For many people, the game of ideals is rigged.

However, learning to find power and pride in what your body can do currently and educating yourself on the realistic and complimentary improvements you’d like to make, can help boost self-esteem and confidence. But not if you focus on the moves that don’t work for your body instead of those that do.

If you’re a natural ectomorph struggling to put on muscle, you still might be able to cultivate a wicked guard game, and if you’ve ever been caught in a gogoplata by some flexible person with bony shins, you know how uncomfortable it can be. If you’re a natural endomorph with short legs who can’t cinch up a triangle to save your life, you might still be able to take someone’s back and hang on like a spider monkey, using your body weight to pull them to the ground or sink in a choke. Shorter, thicker legs might not be able to snap up to a triangle as quickly as some, but they also don’t get swept as easily.

Many athletes find it helpful to create a flowchart of their favorite moves. Starting with a static anchor (a position, hold, grip, etc.), and branching out all your opponent’s possible or likely responses to that starting point, and then what positions become available from each of those. This is a great way to visualize how many positions can lead you right to where you want to be, especially if you choose some starting anchors which are positions or grips you don’t prefer or which give the advantage to your opponent’s body type.


BJJ and Your Changing Body
But what happens if your body changes throughout the course of training?

For many of us, those changes will be welcome: weight loss, increased muscle tone, cardio for days. We all want to see tangible results to any exercise routine. But any change can temporarily throw off your BJJ game. If you’ve relied on your weight to help pin down opponents while you inch your short legs into position, you might find yourself swept once you lose some of that bulk. Similarly, if you put on a lot of muscle mass, you might naturally find that you are less flexible that you were before.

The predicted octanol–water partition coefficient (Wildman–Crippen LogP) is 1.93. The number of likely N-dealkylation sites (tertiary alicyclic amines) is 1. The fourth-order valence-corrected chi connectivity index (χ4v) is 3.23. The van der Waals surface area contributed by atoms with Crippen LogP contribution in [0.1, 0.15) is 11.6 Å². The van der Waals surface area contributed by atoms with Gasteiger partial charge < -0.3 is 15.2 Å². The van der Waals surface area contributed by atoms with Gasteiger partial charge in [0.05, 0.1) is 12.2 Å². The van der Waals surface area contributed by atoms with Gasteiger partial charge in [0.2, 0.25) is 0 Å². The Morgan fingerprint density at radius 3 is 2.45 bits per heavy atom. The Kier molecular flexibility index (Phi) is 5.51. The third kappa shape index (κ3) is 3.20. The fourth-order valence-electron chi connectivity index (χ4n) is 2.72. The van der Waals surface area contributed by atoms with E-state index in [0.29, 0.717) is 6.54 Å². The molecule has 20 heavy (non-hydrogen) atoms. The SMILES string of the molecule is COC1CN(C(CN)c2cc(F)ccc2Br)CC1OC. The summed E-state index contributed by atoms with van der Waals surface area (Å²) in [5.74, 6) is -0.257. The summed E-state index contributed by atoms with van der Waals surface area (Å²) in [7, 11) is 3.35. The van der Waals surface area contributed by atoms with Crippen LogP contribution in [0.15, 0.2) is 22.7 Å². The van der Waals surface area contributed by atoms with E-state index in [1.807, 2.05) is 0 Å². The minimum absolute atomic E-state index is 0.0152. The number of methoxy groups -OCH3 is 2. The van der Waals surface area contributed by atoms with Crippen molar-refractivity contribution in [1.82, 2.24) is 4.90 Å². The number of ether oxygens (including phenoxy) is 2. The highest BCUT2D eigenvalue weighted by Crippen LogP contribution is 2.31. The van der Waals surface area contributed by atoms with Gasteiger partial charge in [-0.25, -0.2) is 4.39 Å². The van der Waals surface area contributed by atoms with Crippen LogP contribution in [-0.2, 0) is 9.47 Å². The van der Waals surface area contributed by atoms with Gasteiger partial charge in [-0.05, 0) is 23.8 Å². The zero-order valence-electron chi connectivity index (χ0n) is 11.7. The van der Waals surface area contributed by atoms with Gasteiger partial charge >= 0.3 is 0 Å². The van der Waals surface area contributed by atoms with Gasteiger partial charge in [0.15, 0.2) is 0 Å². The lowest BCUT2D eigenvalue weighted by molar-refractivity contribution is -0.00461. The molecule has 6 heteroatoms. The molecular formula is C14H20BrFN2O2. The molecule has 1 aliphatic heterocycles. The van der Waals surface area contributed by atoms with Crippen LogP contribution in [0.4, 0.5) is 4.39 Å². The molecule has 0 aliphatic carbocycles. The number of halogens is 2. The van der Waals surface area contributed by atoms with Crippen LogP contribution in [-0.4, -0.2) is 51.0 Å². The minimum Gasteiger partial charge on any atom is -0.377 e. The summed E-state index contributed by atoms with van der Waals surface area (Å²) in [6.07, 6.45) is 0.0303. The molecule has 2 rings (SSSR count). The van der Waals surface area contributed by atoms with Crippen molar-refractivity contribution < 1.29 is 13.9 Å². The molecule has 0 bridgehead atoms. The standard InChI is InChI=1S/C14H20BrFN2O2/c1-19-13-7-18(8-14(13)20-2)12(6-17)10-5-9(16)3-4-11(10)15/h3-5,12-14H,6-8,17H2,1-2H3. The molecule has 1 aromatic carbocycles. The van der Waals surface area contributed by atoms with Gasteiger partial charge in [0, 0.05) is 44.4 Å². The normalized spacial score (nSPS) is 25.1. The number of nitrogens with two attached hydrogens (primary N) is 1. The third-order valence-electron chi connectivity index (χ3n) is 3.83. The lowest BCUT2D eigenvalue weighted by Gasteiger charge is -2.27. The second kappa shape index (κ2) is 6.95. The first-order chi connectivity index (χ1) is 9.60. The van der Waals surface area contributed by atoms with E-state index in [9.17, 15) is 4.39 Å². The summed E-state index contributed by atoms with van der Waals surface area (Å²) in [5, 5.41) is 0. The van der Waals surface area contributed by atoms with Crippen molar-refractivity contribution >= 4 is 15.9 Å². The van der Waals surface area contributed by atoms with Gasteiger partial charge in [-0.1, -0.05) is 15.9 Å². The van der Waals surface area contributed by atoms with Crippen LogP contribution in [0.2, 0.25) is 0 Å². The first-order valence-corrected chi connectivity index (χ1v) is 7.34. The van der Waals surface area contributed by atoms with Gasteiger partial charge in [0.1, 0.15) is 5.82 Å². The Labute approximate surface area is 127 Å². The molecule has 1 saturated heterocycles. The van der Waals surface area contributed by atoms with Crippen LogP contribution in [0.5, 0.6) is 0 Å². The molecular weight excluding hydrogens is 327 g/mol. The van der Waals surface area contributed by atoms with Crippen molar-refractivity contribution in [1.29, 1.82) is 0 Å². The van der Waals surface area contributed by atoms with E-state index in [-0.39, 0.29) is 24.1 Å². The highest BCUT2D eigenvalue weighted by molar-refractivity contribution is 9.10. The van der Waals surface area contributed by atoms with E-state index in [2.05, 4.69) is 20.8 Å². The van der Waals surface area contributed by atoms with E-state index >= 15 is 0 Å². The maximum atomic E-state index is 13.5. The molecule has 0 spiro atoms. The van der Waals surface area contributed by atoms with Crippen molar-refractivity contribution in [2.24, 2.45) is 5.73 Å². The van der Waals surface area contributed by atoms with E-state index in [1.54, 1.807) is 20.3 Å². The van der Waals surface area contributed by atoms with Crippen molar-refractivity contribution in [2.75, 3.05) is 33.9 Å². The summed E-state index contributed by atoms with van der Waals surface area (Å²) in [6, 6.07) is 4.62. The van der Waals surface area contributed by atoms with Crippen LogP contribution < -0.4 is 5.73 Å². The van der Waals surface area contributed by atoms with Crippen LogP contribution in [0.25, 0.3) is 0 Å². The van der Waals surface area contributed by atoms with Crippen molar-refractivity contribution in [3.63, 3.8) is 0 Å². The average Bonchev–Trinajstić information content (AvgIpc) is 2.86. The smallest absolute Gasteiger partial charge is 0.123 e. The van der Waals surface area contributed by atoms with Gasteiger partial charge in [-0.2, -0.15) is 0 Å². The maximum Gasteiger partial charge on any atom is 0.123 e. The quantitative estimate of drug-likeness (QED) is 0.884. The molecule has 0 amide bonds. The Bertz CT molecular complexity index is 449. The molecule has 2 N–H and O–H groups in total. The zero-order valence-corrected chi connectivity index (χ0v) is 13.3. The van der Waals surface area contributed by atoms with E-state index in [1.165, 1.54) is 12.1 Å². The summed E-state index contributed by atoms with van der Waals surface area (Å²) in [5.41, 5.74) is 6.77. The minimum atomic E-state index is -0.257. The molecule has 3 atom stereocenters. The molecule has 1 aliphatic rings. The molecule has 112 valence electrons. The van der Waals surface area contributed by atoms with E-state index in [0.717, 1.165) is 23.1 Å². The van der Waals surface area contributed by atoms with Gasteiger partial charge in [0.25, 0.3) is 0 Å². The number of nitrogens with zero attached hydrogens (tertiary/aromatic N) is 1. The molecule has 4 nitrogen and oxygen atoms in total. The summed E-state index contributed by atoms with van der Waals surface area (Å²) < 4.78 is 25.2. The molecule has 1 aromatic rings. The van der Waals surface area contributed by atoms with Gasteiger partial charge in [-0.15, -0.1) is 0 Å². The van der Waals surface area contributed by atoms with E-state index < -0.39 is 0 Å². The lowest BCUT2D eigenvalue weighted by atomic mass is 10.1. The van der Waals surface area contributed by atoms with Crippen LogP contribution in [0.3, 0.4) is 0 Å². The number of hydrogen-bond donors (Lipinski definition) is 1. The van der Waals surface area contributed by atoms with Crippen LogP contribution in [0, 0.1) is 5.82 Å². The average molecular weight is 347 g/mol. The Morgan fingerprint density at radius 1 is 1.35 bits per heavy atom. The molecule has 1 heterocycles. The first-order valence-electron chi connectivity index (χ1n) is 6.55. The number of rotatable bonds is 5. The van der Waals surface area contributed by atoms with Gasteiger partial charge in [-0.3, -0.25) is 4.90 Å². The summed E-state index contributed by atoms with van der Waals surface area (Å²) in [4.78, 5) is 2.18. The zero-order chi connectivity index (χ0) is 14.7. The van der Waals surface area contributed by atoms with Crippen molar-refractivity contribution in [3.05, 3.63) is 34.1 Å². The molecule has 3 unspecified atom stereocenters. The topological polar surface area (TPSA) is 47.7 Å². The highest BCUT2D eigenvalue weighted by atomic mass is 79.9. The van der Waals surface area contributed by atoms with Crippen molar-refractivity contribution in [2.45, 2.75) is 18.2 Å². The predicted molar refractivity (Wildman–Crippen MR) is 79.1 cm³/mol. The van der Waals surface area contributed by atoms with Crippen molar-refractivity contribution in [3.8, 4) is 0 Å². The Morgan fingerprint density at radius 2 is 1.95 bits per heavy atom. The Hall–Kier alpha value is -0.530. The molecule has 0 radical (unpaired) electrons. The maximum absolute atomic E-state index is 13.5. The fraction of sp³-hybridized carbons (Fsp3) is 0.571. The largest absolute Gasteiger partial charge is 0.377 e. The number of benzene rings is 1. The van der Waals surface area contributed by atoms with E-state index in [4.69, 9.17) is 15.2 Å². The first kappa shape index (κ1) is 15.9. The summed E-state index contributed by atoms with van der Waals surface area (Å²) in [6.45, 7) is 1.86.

Young athletes are most likely to experience extreme body changes. Boys and young men might experience large weight fluctuation cycles as they go through growth spurts. Children who were once lean and flexible, might find themselves suddenly bulky in places they weren’t used to carrying weight, or they might find that their legs seem to have grown three inches last year, but their arms are still short. Joints can become loose or unstable during growth spurts, post-pregnancy, and also during aging.

Teenage girls are at highest risk for poor body image (though plenty of boys experience body dysmorphia, as well). Some girls might welcome their budding curves, while others might hate how their new bodies feel as they move through familiar positions and transitions. Pressuring down on an opponent feels very different with sore breasts or a bloated premenstrual stomach.

It’s important to accept and embrace that not only will your BJJ skills improve over time, there might be moves you couldn’t quite perfect a year ago that suddenly becomes your go-to attack, or personal favorites that only worked twenty pounds ago. Human development is a somewhat unpredictable experience and as athlete’s bodies grow and change, they must also adapt their Jiu Jitsu repertoire.

Advancing as a grappler is about finding and appreciating the advantages and disadvantages of all body types, not just your own. Starting with a well-rounded basic Jiu Jitsu game is essential before you can start to individualize your training. Breadth also allows you to anticipate the strategy your opponent might take based on not only their own body type, but the match-up as well. In other words, buy all the tools, but know which ones to take to each fight so you don’t have to carry the whole mental toolbox with you everywhere you go.

Training for a sport like Brazilian Jiu-Jitsu isn’t about showing off six-pack abs and tickets to the gun show. Sure, your BJJ body might not be perfect. Maybe it’s not even Instagram ready. But that doesn’t mean it’s not powerful. I, for one, am tired of scrolling past shirtless pictures of fighters showing off their flexed muscles. That’s not empowerment. Show me what your BJJ body can DO, not just what it looks like it can do.

Stop comparing your body to some unachievable ideal, and instead focus on how you can take that ideal and crush it between your meaty thighs until it taps out.